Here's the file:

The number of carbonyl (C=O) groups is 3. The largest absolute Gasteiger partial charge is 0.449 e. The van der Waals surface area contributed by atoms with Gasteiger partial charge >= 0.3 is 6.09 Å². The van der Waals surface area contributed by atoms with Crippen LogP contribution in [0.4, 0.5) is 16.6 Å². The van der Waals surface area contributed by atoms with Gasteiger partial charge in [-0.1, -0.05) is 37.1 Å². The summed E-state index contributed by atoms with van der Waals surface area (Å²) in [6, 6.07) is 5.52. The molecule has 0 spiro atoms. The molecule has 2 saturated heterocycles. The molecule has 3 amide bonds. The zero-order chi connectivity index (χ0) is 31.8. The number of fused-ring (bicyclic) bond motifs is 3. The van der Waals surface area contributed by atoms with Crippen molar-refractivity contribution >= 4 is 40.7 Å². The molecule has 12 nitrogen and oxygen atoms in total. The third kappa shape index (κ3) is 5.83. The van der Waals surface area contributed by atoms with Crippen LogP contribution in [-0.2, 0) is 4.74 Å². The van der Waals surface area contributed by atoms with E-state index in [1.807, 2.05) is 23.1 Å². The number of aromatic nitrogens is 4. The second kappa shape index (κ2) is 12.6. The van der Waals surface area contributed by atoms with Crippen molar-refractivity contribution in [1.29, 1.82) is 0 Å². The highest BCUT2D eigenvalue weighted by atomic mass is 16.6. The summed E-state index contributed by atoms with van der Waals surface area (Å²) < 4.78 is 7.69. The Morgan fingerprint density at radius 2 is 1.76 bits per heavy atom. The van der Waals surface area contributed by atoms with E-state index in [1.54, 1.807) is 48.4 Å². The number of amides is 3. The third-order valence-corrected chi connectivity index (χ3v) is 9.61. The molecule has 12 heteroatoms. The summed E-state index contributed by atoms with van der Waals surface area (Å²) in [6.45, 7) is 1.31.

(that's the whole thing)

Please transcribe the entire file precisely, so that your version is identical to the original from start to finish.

The number of carbonyl (C=O) groups is 3. The largest absolute Gasteiger partial charge is 0.449 e. The van der Waals surface area contributed by atoms with Gasteiger partial charge >= 0.3 is 6.09 Å². The van der Waals surface area contributed by atoms with Crippen LogP contribution in [0.4, 0.5) is 16.6 Å². The van der Waals surface area contributed by atoms with Gasteiger partial charge in [-0.1, -0.05) is 37.1 Å². The summed E-state index contributed by atoms with van der Waals surface area (Å²) in [6, 6.07) is 5.52. The molecule has 0 spiro atoms. The molecule has 2 saturated heterocycles. The molecule has 3 amide bonds. The zero-order chi connectivity index (χ0) is 31.8. The number of fused-ring (bicyclic) bond motifs is 3. The van der Waals surface area contributed by atoms with Crippen molar-refractivity contribution >= 4 is 40.7 Å². The molecule has 12 nitrogen and oxygen atoms in total. The third kappa shape index (κ3) is 5.83. The van der Waals surface area contributed by atoms with Crippen LogP contribution in [-0.2, 0) is 4.74 Å². The van der Waals surface area contributed by atoms with E-state index in [1.807, 2.05) is 23.1 Å². The number of aromatic nitrogens is 4. The second kappa shape index (κ2) is 12.6. The van der Waals surface area contributed by atoms with Crippen molar-refractivity contribution in [1.29, 1.82) is 0 Å². The highest BCUT2D eigenvalue weighted by atomic mass is 16.6. The summed E-state index contributed by atoms with van der Waals surface area (Å²) < 4.78 is 7.69. The Morgan fingerprint density at radius 2 is 1.76 bits per heavy atom. The van der Waals surface area contributed by atoms with E-state index in [1.54, 1.807) is 48.4 Å². The number of amides is 3. The third-order valence-corrected chi connectivity index (χ3v) is 9.61. The molecule has 12 heteroatoms. The summed E-state index contributed by atoms with van der Waals surface area (Å²) in [6.45, 7) is 1.31.